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. Last Updated: 07/27/2016

Long-Lived Villagers With a Lucky Gene

LIMONE, Italy -- On the edge of Lake Garda in northern Italy, this tiny fishing village attracts thousands of tourists from all over the world. Each summer, they invade in busloads to enjoy Limone's blue waters against the backdrop of the majestic Dolomite mountains.


But lately, Limone's tranquility has been stirred up by a new group of visitors: a team of scientists who are studying a small number of residents known here as the portatori, or the carriers.


The portatori go about their daily chores without paying too much attention to the scientists. But the inquisitive researchers are hard to ignore: the portatori have had more than their fair share of blood drawn by the scientists, who have been trying to unravel a medical mystery: Why are the portatori immune from heart disease?


Some speculated it was the olives or lemons growing on the hillsides that help the residents of Limone live to a ripe old age. Others thought it was their hikes up and down the mountainsides.


It turns out the portatori carry a unique protein in their blood that prevents them from developing heart disease. The protein, like a street cleaner removing debris, carries cholesterol out of their arteries at a much faster pace than in normal people.


"It is very interesting that nature has given us a model in human beings," says Dr P.K. Shah, one of the researchers examining the protein. "These individuals in Limone who carry this protein have a history of longevity. Most of them have lived into their eighties and nineties."


So far, the protein is found nowhere else other than in the portatori of Limone. The discovery could provide new hope in the treatment of strokes, arteriosclerosis and other heart disease caused by the buildup of fat in veins and arteries, which kills hundreds of thousands of people each year.


The protein has been the subject of research by scientists from the University of Milan to the National Institutes of Health in Bethesda, Maryland. In Los Angeles, scientists working with Shah at Cedars Sinai Medical Center have found a dramatic, 70 percent decrease in the amount of fat deposits, in the arteries of rabbits after they were given the protein.


Some of the most exciting work is taking place in Stockholm, Sweden, where researchers are in the process of developing a drug from the protein, which may offer the rest of mankind protection from heart disease.


"There are a lot of problems in developing a human drug, but at the moment what we see today is rather exciting," says Dr. Cesare Sirtori, the scientist at the University of Milan who studied the portatori in Limone and discovered their secret.


Scientists at the Swedish pharmaceutical company Pharmacia in Stockholm have reproduced the protein in their laboratories in large quantities, and it has proven remarkably effective in animal tests in Milan and Stockholm.


Of course, the portatori provide a living laboratory. Each of the 44 portatori carry a gene -- the result of a genetic mutation that occurred over two centuries ago -- that triggers production of the protein, named Apo A1 Milano by the Milan scientists who identified it.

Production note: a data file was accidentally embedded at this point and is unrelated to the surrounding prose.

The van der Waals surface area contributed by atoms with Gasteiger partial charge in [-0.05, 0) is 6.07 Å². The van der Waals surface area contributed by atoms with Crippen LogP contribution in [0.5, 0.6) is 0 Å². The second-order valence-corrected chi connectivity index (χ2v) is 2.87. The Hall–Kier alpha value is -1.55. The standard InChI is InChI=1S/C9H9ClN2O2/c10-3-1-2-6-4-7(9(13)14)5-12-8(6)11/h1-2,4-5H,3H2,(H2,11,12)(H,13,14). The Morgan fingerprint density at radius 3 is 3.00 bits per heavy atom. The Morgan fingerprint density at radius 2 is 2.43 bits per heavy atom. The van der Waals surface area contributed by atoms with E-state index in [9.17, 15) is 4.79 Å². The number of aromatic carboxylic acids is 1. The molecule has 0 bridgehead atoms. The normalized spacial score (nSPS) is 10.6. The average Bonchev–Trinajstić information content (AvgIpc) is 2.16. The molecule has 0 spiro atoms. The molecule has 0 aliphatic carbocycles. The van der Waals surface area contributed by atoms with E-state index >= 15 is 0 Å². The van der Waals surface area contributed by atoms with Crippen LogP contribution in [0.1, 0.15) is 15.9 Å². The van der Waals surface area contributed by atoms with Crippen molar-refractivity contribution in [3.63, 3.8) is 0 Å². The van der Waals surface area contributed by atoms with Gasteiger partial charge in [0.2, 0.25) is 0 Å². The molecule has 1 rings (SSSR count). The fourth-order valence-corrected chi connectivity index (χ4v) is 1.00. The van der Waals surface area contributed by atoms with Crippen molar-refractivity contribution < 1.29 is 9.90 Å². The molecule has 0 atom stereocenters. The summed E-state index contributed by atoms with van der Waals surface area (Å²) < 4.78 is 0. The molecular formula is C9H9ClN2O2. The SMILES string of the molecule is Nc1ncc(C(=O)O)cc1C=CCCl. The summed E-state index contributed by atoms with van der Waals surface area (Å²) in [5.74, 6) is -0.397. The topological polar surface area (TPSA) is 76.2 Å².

The scientists have traced the genetic mutation back to a couple, Cristoforo Pomaroli and Rosa Giovanni, who wed in 1760. Their son, Giovanni, carried the protein-producing gene that mutated into the form that has passed through 10 generations to today's lucky carriers.


A stroll through the cemetery here reveals many of the original portatori who carried the gene and passed in on to their descendants, such as Cristoforo Pomaroli, Giuseppi Segala and Giovanni Dagnoli, who lived to be 86.


It was when Dagnoli's son, Valerio, a railroad worker in Milan, went to see a doctor 20 years ago that the mystery of the mutant gene began to unravel. Dagnoli had such high levels of bad cholesterol in his blood that a normal man would have been crippled with serious cardiovascular problems.


"For medical science and for all the doctors I was at death's door. But I was actually fine," recalls Dagnoli, now 62.


For some reason his heart and arteries were clear of fat deposits. So his doctor sent him to the University of Milan to see Sirtori, a pharmacologist who treats people with high cholesterol.


After tests made it clear that Dagnoli had inherited a unique gene, "I asked him, where do you come from," Sirtori recalls. "He said, I come from Limone." So Sirtori came to this village and tested the blood of each one of its 1,000 residents. Through the tests, he discovered 44 also had the protein -- all of them having common ancestors from whom they had inherited the gene.


Sirtori discovered that many of their ancestors had intermarried, most likely because Limone had been isolated from the rest of the world for centuries by the high mountains and huge lake.


"They intermarried for generations, so they had the chance of developing one good gene," Sirtori says. "What is unusual and unique is that when we talk about human mutations we always talk about disease. Instead, they developed a good gene."


Today the portatori go about their business all over the village. Rolando Tosi and his father run a souvenir store. Across the street his sister, Marcia, operates an ice cream parlor. Up the hill, Felicita Fava waters her flowers.


The portatori have a one in four chance of passing the gene on to their offspring. To improve those odds, Sirtori has offered a car to any couple who marry and who are both portatori. But nobody has taken him up on the offer yet.